Nearly 85% of the water pumped into homes in the United States is hard water.
But is hard water worse to consume than soft water? What is the difference between the two?
If you would like to know more about the difference between hard and soft water, then read on. We will take you through the reasons why it might be time to start softening the water in your home.
What Is Hard Water?
Hard water is when there is a high level of minerals, specifically calcium and magnesium, in the water. While both minerals are essential for human health in the right quantities, the presence of them in large amounts in your water supply can be detrimental to your home and property.
One of the most common hard water problems is the formation of calcium deposits in your appliances when you heat water. Inside the kettle, the water boiler, washing machine, and dishwasher, you will find a build-up of calcium in the form of a white flaky substance.
The deposits are no significant risk to your health but are incredibly unpleasant to consume and a danger to the lifespan of your appliances. Calcium build-up is often the reason a washing machine stops working correctly. Hard water can also damage the insides of the pipes in your home over time, causing leaks.
If the water quality is hard in your area, you may find that dishes and glasses have spots on them after cleaning, and your metallic kitchen surfaces have a soapy appearance that is difficult to remove.
Washing your hair and skin in hard water can also leave a residue that will dry you out. You may notice your skin is drier and flakier in hard water areas and that your hair becomes more brittle.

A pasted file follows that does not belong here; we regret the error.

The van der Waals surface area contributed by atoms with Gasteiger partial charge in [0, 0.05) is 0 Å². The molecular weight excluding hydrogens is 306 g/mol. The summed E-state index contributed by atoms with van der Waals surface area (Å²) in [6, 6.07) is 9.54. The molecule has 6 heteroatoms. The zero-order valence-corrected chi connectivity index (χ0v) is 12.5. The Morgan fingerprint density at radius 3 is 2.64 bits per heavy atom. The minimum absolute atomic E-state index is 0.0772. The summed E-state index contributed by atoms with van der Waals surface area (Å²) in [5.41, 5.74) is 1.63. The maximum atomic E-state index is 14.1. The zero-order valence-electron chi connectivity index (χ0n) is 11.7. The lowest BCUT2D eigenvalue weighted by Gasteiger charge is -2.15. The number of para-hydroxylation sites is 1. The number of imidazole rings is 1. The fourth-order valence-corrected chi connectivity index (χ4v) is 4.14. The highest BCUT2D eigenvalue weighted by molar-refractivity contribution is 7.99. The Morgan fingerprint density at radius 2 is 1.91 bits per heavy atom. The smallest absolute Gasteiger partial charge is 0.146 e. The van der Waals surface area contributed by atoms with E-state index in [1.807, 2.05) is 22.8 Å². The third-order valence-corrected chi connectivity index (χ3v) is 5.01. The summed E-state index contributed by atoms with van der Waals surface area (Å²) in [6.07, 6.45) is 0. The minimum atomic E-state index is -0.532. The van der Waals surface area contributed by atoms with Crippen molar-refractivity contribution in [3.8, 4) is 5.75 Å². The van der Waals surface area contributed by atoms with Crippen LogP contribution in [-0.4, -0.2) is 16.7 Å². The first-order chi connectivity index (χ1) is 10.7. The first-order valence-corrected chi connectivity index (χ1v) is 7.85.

What Is Soft Water?
Soft water is water where the unnecessary minerals have been removed from the water, either by passing through a softener or naturally by the rocks and soils in the earth.
Soft water is not found as often in nature as hard water. Many people find that installing a water softener in their homes is a great way to combat hard water problems. Water softeners can be installed directly into your indoor plumbing system or onto a tap head.
Softeners pass the mineral-infused water through a filter that removes the unnecessary elements. If the softener is installed at the entry to your internal plumbing system, this can be hugely beneficial to your home as a whole.
The size of your water softener will depend on several factors: the size of your home, the number of inhabitants, and how much water you usually use daily. Speak with a water softener professional about getting a water softener sizing that will help improve the water quality on your property.
Is Soft Water Better For You?
The natural minerals in hard water can be slightly beneficial to your cardiovascular health in small enough quantities. But the damage it does to your internal plumbing as well as your hair and skin outweigh these benefits.
Overall soft water is the best type of water to have running through your home, and if you make the change, you will notice the difference.
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